Relapse Prevention 101: Creating A Relapse Prevention Plan and Sticking to It
It’s often been said that failing to prepare is preparing to fail; and this can be especially true when you try to avoid relapse from alcohol and drug addiction. Relapse prevention plans will always be part of recovery no matter how much they may change over time. Whether you’re new to recovery or have years of uninterrupted sobriety, a realistic, dynamic and proactive relapse prevention plan can be the single most effective tool in your kit to stay clean and insulate yourself from the threat of a setback. With that in mind, here are some tips to developing a solid relapse prevention plan, based on where you are in your recovery experience.
Early-Recovery Relapse Prevention Plans
When you’re getting ready to leave treatment, your case manager and therapists should work with you or your loved one to make sure you have the supportive resources and coping strategies you need to maintain progress as you rebuild your life. Join recovery groups, practice your coping strategies, get involved in your recovery community and take proper self-care, such as eating right, maintaining proper physical fitness and managing your emotional health.
Keep working with an addiction-trained mental health professional and get the help you need for any co-occurring illnesses. Keep working with your doctor to manage your withdrawal symptoms and gradually curtail your medication-assisted treatment program (if applicable). You may also want to avoid gatherings where alcohol and drugs are likely to be present if you don’t feel entirely comfortable yet. Let your friends and family know how serious you are about your recovery and what can trigger you, so there’s a baseline of respect, sensitivity and recognition. Keep your therapist and support system on speed-dial for more vulnerable periods, which there are sure to be.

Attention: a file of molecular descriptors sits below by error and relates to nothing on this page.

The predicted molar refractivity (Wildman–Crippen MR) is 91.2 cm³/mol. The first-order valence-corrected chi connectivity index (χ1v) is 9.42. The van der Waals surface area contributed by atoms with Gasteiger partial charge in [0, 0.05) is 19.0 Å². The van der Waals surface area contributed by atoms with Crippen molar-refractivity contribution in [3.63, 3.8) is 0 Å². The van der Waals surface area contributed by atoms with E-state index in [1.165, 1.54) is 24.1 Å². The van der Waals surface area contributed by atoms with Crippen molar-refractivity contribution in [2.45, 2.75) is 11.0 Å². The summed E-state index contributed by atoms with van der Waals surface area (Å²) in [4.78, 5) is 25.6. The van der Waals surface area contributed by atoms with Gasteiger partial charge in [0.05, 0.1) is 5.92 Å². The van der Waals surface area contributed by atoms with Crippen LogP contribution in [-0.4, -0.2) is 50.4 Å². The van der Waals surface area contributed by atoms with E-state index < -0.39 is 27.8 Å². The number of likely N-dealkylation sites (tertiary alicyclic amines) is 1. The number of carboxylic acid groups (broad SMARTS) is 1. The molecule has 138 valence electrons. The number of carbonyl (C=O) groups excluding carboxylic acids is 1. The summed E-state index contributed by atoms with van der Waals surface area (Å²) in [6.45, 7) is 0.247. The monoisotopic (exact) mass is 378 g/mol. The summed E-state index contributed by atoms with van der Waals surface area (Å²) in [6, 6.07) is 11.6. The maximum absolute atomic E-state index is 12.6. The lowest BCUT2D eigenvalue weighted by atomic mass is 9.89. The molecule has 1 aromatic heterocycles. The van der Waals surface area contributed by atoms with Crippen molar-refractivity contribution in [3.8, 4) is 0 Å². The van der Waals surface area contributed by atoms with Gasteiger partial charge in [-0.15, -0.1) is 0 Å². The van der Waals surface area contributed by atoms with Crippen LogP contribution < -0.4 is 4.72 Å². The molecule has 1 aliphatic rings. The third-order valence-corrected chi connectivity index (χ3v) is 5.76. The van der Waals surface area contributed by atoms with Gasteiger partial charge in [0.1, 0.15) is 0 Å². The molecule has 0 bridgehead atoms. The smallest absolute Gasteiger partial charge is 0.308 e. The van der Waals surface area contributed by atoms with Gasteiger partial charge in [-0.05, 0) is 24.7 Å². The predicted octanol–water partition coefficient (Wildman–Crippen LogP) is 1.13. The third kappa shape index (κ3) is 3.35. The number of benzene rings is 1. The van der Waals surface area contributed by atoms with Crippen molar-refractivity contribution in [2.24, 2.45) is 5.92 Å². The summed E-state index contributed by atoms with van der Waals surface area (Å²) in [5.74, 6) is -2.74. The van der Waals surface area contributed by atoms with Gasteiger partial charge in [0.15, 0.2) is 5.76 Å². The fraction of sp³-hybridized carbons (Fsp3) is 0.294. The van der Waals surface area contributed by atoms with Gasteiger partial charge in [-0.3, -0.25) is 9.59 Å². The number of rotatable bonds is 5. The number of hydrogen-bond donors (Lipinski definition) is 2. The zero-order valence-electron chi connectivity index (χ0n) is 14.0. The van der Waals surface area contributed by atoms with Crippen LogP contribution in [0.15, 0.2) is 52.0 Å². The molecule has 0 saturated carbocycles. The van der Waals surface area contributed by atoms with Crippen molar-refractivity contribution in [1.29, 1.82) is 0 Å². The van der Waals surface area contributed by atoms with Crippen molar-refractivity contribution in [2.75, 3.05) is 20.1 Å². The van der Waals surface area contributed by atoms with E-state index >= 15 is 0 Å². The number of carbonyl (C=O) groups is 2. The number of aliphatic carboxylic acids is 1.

One-to-Three-Year Relapse Prevention
At this point, you might be getting more comfortable in your long-term recovery, so much so that you may be inclined to take your foot off the gas and stop working key aspects of your plan. It’s natural and common to make bigger changes during this period, like starting a relationship, getting married, having a child, changing jobs, moving away from family and friends, etc. It’s important to realize that while these big changes can be exciting and represent opportunity, they can test the fabric of your mental health and recovery.
Lean on loved ones for help, do breathing exercises during stressful times, talk to your therapist and friends about the pressures you’re feeling. Research recovery meetings in your new area if you’re moving and see how you can get involved with your community. Start doing more to help others, as well.
Relapse Prevention Three Years and Beyond
At this point, your relapse prevention plan can become more fluid and be deployed, according to your lifestyle, values and ongoing emotional needs. Perhaps this means continuing to help others at AA meetings and seeing your therapist; perhaps this means continuing to be involved with your church. By now you probably have a pretty firm grasp of what works for you, what your triggers are and where you can find strength and support and what you need help with. Keep working with your therapists and doctors and using your new and evolving coping strategies—they never go out of style.
When Prevention Fails
Don’t panic. Be transparent, let a loved one know and make arrangements to get back into treatment. You didn’t “fail”; you relapsed, and you just need a little more help. You’re not alone. The National Institute on Drug Abuse reports that the national average for relapse rates are between 40-60 percent. Recovery Unplugged has helped many clients who have relapsed from drugs or alcohol find their way back to long-term recovery. Call us today to get back on track if you or your loved one have experienced a sobriety setback.